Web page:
method Fully implicit

-Internal convective heat transfer of the liquid state PCM is not considered - PCM with multiple peaks is not supported

Experimental [45]


"TYPE36" FDM: 1D Enthalpy method Explicit -Low time step

Limited validation using experimental results for concrete [46,47 ]

"TYPE58" FDM: 2D Enthalpy method Explicit NA Experimental [48] "TYPE204" FDM: 3D Heat capacity



semi-implicit -Computationally inefficient NA [49]

"TYPE101" FDM: 1D Heat capacity

method Crank-Nicolson

-A correction factor to account for cold bridges has to be used for model accuracy Experimental [50] TRNSYS "Active Wall" Equivalent heat transfer coefficient s Variable heat source function mimicking PCM behavior

--- -Real heat transfer physics

in PCM is not modeled Experimental [51]

"TYPE241" FDM: 1D Heat source

method Implicit NA NA [52]

"TYPE260" FDM: 1D Enthalpy method Implicit

-Thermal properties including heat capacity are based on previous time step (i.e, explicit scheme)

Experimental [53]


"TYPE101" FDM: 1D Enthalpy method Implicit

-Developed for internal

partition wall Experimental [54]

"TYPE1270" Lumped method using heat balance Quasi-heat source method ---

-Very simplified method -Internal layer within an envelope

- Based on lumped heat balance

-Low accuracy for PCM at fixed temperature Experimental data in literature [55,56 ] "TYPE399" available in TRNSYS v.17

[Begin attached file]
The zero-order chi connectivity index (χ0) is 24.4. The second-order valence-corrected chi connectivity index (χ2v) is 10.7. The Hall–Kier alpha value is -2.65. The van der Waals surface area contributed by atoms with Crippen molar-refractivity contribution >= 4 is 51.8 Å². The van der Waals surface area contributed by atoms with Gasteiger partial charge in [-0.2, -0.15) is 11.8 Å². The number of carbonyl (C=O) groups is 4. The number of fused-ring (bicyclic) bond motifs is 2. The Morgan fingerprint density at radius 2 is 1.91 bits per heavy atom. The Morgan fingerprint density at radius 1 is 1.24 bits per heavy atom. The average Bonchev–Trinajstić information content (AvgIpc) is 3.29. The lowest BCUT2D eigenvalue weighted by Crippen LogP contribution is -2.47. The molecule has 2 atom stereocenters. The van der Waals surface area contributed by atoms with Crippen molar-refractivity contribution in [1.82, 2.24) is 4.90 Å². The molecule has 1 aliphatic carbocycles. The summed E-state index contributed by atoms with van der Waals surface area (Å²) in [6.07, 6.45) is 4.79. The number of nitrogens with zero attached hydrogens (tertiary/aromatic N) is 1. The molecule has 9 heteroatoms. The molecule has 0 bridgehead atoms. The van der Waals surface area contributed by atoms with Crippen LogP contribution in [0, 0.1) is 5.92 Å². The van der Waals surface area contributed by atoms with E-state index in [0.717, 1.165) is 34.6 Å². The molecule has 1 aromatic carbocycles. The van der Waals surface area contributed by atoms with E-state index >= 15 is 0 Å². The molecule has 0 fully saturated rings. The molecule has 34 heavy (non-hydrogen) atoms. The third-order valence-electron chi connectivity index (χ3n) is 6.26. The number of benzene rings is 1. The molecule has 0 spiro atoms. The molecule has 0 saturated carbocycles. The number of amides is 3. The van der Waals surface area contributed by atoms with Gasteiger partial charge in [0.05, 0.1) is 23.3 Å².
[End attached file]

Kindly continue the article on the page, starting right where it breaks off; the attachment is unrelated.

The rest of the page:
FDM: 1D Enthalpy method Crank-Nicolson

-Hysteresis phenomena of PCM are considered in the model

-It could be applied in both active and passive systems

NA [30,57




Heat capacity and heat source


Experimental [37,58 –61] --- -Low time step

1D:One-Dimenssional, FDM:Finite Difference Method, FVM: Finite Volume Method, NA: Not Available. 200 


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into the interior

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own that abo ir studied cli er than the ing on the H added that i d reduces the 6. Rubitherm C a el al. [70] re honeycom partition wa ycomb into th and about 5% with paraffin, b out 10-15% o mate. Howev total heatin HVAC contr installing thi maintenance SM [86]. to evaluate mb PCM wal alls to passi he partition w % to 7% incr efore to stick th of the annua ver, the ener ng and cool rol, 20%-60 s type of PC e cost. the summer lboards (Fig ively regulat walls showed rease of therm he upper alumin al energy cou rgy savings f ling consum 0% of the co CM panel is s r thermal co gures 7 & 8) ate the indo

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has been com ors as a conc psum plaste ed interest du y building fa nefits due to of microencaps e of a comple PCM separa dential build e attic floor s. However, ce of the bui core. Elements Foam [25]. mmonly appl centrated lay er, however due to its abi

fabrics [73]. the applicat sulated PCM [7 ex thermal st ated by fiber ding (Figure which resul it should be ilding compo s: 1. lied to yer, or r, the lity to There ion of 73]. torage r glass 10.b). lted in noted onents


3 3 3 3 3 3 3 3 3 3 3 3 3 3 3 3 3 3 3 3 3 3 3 3 signif 346  [63]. 347  347  348  349  350  Simil 357  into 358  analy 359  applic 360  %. B 361  inves 362  energ 363  358  359  360  361  Kośn 367  insula 368  PCM 369  weigh 370  point 371  simul 372  368  ficantly; hen